As soon as she heard the news, journalist Wickham Boyle rushed
to P.S.-I.S. 89, about four blocks from the towers, to pick
up her child. "I jumped on my bike and headed out through the crowds,
brandishing my press pass. I saw my Henry, goofy with a bunch of
friends. I told the principal I was taking as many as would come
with me. Before we hit the streets, I gave directions: 'Stay together;
hold hands; keep moving forward. Listen to me.' By the time we made
it across the West Side Highway, a third of them were crying. I
kept moving calm kids over to the hysterical ones, switching partners
in mid-run. As the first tower fell, a huge column of smoke began
rushing toward us. I yelled, 'All my kids against the wall
all my kids, stand still!' "
Even after the first plane hit the south tower, Stewart Sloan,
a structural engineer at the Port Authority, continued to work.
His office was on the 74th floor of the north tower. "I called my
mother and a good friend to let them know I was okay." When the
second plane hit, Sloan and about five of his co-workers still didn't
leave. "We had absolute faith in the strength of the building,"
Sloan says. "I went over to my buddies nearby and checked in with
them. All of us had an aversion to the stairwell because we had
all experienced the crowded, dark, and smoky stairwells eight years
ago." By the time they cleared out, the stairwell was empty until
about the 25th floor. Near the sixth floor, Sloan felt what he now
believes was the collapse of the south tower. "I'm sure the firefighters
knew from their radio what had happened, but they didn't tell us,
and they stayed at their posts and continued to guide us out," Sloan
says. "I turned around and watched the top of my building coming
down. I stood and watched one floor after another, after another,
At 10:01 a.m., filmmaker Tony Bui was sprinting away from his
apartment on Greenwich and Rector Streets, trying to outrun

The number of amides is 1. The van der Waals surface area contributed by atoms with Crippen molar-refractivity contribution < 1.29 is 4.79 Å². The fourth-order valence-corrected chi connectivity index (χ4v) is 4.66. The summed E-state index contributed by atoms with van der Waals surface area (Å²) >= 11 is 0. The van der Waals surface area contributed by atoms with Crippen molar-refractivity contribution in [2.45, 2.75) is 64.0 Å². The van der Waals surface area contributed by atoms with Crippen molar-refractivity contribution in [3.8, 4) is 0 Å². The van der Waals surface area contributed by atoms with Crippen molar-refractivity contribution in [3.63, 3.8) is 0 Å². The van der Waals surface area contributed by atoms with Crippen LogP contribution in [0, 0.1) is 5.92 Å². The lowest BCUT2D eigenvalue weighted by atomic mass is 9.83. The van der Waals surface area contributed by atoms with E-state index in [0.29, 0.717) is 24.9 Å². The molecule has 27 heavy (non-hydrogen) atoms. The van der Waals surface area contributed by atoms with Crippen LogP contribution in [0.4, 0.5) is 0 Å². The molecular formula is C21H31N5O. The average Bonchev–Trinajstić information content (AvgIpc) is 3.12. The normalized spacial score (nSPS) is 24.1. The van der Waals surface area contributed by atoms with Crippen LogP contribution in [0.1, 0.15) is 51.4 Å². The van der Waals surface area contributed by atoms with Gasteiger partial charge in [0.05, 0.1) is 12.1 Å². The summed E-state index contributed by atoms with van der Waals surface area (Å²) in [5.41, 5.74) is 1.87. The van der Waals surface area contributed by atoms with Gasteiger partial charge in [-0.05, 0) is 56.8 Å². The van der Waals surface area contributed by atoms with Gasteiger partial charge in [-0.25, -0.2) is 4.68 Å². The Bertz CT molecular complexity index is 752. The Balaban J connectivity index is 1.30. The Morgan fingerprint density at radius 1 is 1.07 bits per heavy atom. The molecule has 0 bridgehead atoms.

the wall of dust and debris. People were tripping, falling, choking
in the cloud; he held his sweater over his mouth and raced into
the Brooklyn Battery Tunnel, climbing around and over stopped cars.
"So much debris and soot and smoke went into the tunnel with us
that it was hard to breathe in there," he says. "I thought we were
gone. It was like Pompeii." But up ahead, some women found a service
door. "I heard this massive yelling Go to the door! Go
to the door! and everyone just ran." Seconds later, they
were in another section of the tunnel, still packed with frozen
traffic, but where the air, at least, was clear. They ran the rest
of the way to Brooklyn, emerging into the sun on the Gowanus Expressway.
On Church Street, a block from the Trade Center, at 10:30, hoses
are tangled all over the pavement amid rubble and ash. Firemen
and volunteers are trying to lug them away from debris. No one seems
to be in charge. A fireman comes up: "Does anyone know where Tower
One used to be?" "Right there," says someone, pointing almost straight
Laura Florman sits in the courtyard of Independence Plaza,
the high-rise where she's lived for 22 years. Her 38th-floor apartment
faced the Twin Towers, four blocks away. "The worst part was the
people jumping out," she whispers. "There must have been a dozen
or twenty that I saw. There was one man tethered to a rope, swinging,
and then the rope broke."
Up in Greenwich Village, Christos Stavropoulos, a doctor at St.
Vincents, had been performing abdominal surgery when he saw
the top of the World Trade Center explode from his operating-room
window. "We finished obviously we can't leave the patient
in the middle," says Stavropoulos, 31. "And then everything else
was canceled that was not urgent." Some emergency-room arrivals
died on the table. "One fireman died of crush injuries; that was
the worst thing I saw. He was together, but obviously there was
a lot of internal damage," he says.
At 11:30 a.m., the lines to donate blood at St. Vincents stretch
from the corner of 11th Street and Seventh Avenue all the
way around the block, past Ray's Pizza and up Sixth Avenue.
Scores of people arrive each minute. Hospital staff shout for people
to sort themselves by blood type; after a while someone makes cardboard
signs with O+ and O- on them, and everyone lines up.
On Varick Street, Dave Macri is leaning against a tree face-first.
He has on an orange trading jacket. "When I saw the second plane
hit, I went into the stock exchange. They locked us in on the floor.
You could feel the explosions. The electricity went out for a second,
kind of wavered. You think there's tension there on a normal day,
forget it. I went outside. It was fucking Mount St. Helens. Fucking
Salvador Dalí in real life. I have a lot of friends up there. They're
probably dead. It was like the moon or something, dead silent. The
soot was so thick you could barely hear the sirens. And look at
it now. You look to the left, wouldn't think anything was going
on. It's a gorgeous day."
just wanted to get away from any capitalist shit anyone would want
to bomb. I figured the Village was safe.. "